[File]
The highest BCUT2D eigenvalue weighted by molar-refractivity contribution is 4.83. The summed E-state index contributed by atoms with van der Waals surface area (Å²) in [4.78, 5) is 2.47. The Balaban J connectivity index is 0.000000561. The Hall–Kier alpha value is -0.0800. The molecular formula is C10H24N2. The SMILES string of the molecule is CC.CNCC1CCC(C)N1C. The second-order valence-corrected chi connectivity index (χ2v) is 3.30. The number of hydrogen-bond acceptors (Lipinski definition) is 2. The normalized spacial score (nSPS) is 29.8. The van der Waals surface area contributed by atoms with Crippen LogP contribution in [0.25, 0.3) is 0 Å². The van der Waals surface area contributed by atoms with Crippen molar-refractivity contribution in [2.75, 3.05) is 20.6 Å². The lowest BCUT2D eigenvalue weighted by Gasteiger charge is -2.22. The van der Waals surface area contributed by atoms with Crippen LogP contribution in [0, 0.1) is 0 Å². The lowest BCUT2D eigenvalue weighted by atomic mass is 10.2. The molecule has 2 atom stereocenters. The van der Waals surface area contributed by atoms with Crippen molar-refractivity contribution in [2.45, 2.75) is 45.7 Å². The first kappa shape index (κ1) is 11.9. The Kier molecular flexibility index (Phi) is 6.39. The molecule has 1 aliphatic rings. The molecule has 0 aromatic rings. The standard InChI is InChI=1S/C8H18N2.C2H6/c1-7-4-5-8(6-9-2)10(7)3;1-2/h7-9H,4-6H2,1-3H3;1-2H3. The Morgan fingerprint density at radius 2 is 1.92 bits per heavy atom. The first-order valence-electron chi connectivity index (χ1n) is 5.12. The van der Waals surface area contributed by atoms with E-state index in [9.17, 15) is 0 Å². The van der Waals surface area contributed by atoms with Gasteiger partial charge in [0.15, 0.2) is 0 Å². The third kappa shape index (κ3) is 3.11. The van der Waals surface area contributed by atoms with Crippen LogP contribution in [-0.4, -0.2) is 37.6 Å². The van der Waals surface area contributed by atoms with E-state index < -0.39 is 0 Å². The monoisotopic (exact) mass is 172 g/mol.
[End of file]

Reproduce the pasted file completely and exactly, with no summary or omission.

The highest BCUT2D eigenvalue weighted by molar-refractivity contribution is 4.83. The summed E-state index contributed by atoms with van der Waals surface area (Å²) in [4.78, 5) is 2.47. The Balaban J connectivity index is 0.000000561. The Hall–Kier alpha value is -0.0800. The molecular formula is C10H24N2. The SMILES string of the molecule is CC.CNCC1CCC(C)N1C. The second-order valence-corrected chi connectivity index (χ2v) is 3.30. The number of hydrogen-bond acceptors (Lipinski definition) is 2. The normalized spacial score (nSPS) is 29.8. The van der Waals surface area contributed by atoms with Crippen LogP contribution in [0.25, 0.3) is 0 Å². The van der Waals surface area contributed by atoms with Crippen molar-refractivity contribution in [2.75, 3.05) is 20.6 Å². The lowest BCUT2D eigenvalue weighted by Gasteiger charge is -2.22. The van der Waals surface area contributed by atoms with Crippen LogP contribution in [0, 0.1) is 0 Å². The lowest BCUT2D eigenvalue weighted by atomic mass is 10.2. The molecule has 2 atom stereocenters. The van der Waals surface area contributed by atoms with Crippen molar-refractivity contribution in [2.45, 2.75) is 45.7 Å². The first kappa shape index (κ1) is 11.9. The Kier molecular flexibility index (Phi) is 6.39. The molecule has 1 aliphatic rings. The molecule has 0 aromatic rings. The standard InChI is InChI=1S/C8H18N2.C2H6/c1-7-4-5-8(6-9-2)10(7)3;1-2/h7-9H,4-6H2,1-3H3;1-2H3. The Morgan fingerprint density at radius 2 is 1.92 bits per heavy atom. The first-order valence-electron chi connectivity index (χ1n) is 5.12. The van der Waals surface area contributed by atoms with E-state index in [9.17, 15) is 0 Å². The van der Waals surface area contributed by atoms with Gasteiger partial charge in [0.15, 0.2) is 0 Å². The third kappa shape index (κ3) is 3.11. The van der Waals surface area contributed by atoms with Crippen LogP contribution in [-0.4, -0.2) is 37.6 Å². The van der Waals surface area contributed by atoms with E-state index < -0.39 is 0 Å². The monoisotopic (exact) mass is 172 g/mol.